The good news is that the principles that create a safe, kind learning environment for gifted kids are the same principles that create an accepting environment for all kinds of differences. Recently, I’ve been reading Far from the Tree by Andrew Solomon, inspired by an interview in Alamo City Moms Blog with Vanessa Lacoss Hurd, CEO of The DoSeum. Solomon has given me a vocabulary for talking about differences as a form of identity to be loved and adapted to, not changed or shunned. There is no room for bullying when we look at each other’s differences that way.

Price opens her heart to talk about recovering from bullying incidents, both in her own childhood and her son’s. She recommends resources for helping our kids (and ourselves) develop resilience to bounce back from bullying, and to build social skills to deal with bullying on the spot. If we can help model calm behavior for our children, then they will be better equipped to handle bullies. For parents to have the mental and emotional resources to stay calm, we need to practice parental self-care, such as having occasional time to ourselves and having an identity beyond being moms and dads.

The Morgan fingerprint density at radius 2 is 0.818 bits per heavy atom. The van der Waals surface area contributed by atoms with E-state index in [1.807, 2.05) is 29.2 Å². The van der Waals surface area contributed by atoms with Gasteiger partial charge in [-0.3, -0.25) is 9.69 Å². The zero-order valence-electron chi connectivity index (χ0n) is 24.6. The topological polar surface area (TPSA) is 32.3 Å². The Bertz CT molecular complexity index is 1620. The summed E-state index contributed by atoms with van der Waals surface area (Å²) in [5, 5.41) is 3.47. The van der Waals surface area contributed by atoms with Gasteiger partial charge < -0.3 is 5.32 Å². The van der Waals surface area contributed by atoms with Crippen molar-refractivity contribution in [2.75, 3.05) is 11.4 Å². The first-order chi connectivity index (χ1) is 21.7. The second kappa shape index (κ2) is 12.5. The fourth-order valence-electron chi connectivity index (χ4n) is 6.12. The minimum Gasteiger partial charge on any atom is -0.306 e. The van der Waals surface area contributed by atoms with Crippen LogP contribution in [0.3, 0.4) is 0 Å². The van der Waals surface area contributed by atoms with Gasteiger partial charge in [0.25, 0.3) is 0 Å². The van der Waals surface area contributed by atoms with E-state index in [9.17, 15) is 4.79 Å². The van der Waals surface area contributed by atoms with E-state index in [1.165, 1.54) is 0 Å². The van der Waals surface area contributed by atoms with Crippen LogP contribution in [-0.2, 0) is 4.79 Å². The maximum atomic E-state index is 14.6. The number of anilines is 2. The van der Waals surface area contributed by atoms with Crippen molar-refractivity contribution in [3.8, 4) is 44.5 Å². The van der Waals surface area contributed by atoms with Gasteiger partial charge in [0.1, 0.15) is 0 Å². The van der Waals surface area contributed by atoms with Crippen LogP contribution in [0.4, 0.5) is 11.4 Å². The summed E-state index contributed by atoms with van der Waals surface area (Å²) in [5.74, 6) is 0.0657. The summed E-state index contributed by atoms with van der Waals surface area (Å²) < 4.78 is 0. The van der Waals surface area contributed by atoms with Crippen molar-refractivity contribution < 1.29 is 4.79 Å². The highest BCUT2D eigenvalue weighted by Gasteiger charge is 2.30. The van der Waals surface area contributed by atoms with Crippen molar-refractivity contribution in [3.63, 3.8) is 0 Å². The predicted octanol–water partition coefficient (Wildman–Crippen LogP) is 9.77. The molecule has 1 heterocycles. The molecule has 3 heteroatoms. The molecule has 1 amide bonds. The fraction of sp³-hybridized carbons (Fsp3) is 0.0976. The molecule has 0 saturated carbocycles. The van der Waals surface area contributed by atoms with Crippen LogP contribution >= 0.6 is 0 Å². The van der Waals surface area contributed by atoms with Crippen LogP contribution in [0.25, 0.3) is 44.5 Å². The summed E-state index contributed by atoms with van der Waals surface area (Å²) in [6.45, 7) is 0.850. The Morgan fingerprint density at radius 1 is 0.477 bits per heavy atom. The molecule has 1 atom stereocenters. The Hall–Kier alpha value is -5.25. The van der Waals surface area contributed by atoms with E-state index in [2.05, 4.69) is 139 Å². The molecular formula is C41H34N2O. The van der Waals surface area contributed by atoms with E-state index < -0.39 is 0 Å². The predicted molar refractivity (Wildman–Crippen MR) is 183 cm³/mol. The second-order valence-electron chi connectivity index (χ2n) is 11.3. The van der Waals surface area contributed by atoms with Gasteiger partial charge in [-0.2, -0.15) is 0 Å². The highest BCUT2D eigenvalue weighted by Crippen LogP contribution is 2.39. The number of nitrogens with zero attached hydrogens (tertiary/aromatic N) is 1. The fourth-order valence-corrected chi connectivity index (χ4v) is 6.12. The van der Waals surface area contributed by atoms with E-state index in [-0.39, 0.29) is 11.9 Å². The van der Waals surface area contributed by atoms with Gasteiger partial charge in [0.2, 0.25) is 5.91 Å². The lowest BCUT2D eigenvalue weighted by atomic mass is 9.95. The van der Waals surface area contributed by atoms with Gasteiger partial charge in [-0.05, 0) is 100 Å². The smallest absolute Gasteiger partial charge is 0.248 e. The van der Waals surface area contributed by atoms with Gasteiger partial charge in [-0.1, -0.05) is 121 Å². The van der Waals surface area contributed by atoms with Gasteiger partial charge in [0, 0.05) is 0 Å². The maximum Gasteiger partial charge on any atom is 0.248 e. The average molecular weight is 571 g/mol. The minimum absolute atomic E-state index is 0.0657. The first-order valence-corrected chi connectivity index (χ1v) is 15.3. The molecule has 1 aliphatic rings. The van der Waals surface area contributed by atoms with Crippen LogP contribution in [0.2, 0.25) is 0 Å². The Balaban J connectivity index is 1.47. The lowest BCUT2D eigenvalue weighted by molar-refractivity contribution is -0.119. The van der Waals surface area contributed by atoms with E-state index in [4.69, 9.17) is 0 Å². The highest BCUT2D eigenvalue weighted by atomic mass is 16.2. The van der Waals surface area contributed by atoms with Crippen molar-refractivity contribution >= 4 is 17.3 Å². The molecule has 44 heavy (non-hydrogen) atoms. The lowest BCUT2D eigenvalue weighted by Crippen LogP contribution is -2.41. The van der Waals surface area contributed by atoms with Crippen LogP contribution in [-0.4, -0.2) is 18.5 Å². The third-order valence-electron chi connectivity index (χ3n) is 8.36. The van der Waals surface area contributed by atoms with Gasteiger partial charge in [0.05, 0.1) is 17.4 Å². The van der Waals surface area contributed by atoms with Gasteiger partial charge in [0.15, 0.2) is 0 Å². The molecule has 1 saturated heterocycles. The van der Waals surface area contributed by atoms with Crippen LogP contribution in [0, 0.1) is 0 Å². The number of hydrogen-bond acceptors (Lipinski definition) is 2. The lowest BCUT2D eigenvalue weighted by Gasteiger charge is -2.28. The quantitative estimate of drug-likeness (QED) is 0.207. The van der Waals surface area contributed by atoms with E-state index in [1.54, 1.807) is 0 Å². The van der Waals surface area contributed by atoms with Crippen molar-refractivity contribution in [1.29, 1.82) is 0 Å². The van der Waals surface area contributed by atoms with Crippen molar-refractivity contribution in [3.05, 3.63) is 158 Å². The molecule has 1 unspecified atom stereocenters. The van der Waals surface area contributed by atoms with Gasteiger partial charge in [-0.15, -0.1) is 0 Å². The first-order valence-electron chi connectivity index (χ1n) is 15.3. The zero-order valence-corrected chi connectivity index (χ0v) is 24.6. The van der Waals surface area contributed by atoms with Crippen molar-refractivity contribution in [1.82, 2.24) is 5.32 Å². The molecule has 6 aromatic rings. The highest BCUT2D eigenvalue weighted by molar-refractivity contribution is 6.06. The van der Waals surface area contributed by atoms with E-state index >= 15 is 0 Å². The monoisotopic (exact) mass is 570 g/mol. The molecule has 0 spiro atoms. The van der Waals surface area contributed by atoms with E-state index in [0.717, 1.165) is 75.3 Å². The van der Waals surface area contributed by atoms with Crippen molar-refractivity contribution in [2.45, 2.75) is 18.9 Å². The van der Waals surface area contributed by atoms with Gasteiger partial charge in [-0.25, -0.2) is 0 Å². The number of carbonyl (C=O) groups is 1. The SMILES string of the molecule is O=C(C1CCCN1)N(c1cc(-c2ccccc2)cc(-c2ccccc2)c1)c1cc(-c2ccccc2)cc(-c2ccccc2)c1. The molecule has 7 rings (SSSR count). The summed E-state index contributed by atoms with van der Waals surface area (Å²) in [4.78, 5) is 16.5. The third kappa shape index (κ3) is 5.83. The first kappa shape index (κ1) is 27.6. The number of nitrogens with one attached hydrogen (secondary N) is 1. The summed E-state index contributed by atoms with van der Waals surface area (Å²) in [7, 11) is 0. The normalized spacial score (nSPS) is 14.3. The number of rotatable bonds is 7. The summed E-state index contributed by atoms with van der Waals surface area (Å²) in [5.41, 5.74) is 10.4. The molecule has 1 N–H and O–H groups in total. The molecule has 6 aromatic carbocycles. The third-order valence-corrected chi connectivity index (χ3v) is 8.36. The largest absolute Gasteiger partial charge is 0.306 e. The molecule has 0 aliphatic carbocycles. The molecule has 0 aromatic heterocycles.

As someone who visits, evaluates, and writes about school choices, I was especially interested in Price’s discussion how to prevent bullying in our school communities, and I know I will revisit those passages again and again. Bullying is a significant reason why families look for change, whether to a charter school or to homeschooling. I’ve observed wide differences among charter schools in the prevalence of bullying and in the ways the school leadership addresses character development.

Price recommends being intentional about preventing bullying in our learning communities. When setting up a homeschool co-op or microschool, have a conversation at the beginning about how to address bullying: If an incident happens, how should it be reported, and who decides how to handle it? If the people you are trying to team up with are unwilling to have that conversation, then your collaboration is in danger from the start. If you try to ignore bullying or pretend it doesn’t exist, it will probably happen anyway, but your group will be unprepared to handle it and may not survive the conflict.

Gifted, Bullied, Resilient is a toolkit for building “quality interpersonal relationships and positive emotional growth.” It will help you raise your own gifted kids, and you may find solace and healing for your own wounds from childhood. I hope to use the book as a tool to help my communities (i.e., charter schools) become kinder and more accepting of differences.

Order your own copy from Amazon, Kindle, Barnes & Noble, Nook. Keep up with Pamela Price at her main blog, Red, White & Grew, and her blog to support her first book, How to Work and Homeschool, which I reviewed. Follow Pamela on Facebook, at Pamela Price, Author & Blogger and How to Work and Homeschool, and on Twitter, at @redwhiteandgrew. Follow Gifted Homeschoolers Forum on Facebook at Gifted Homeschoolers Forum and on Twitter at @giftedhf.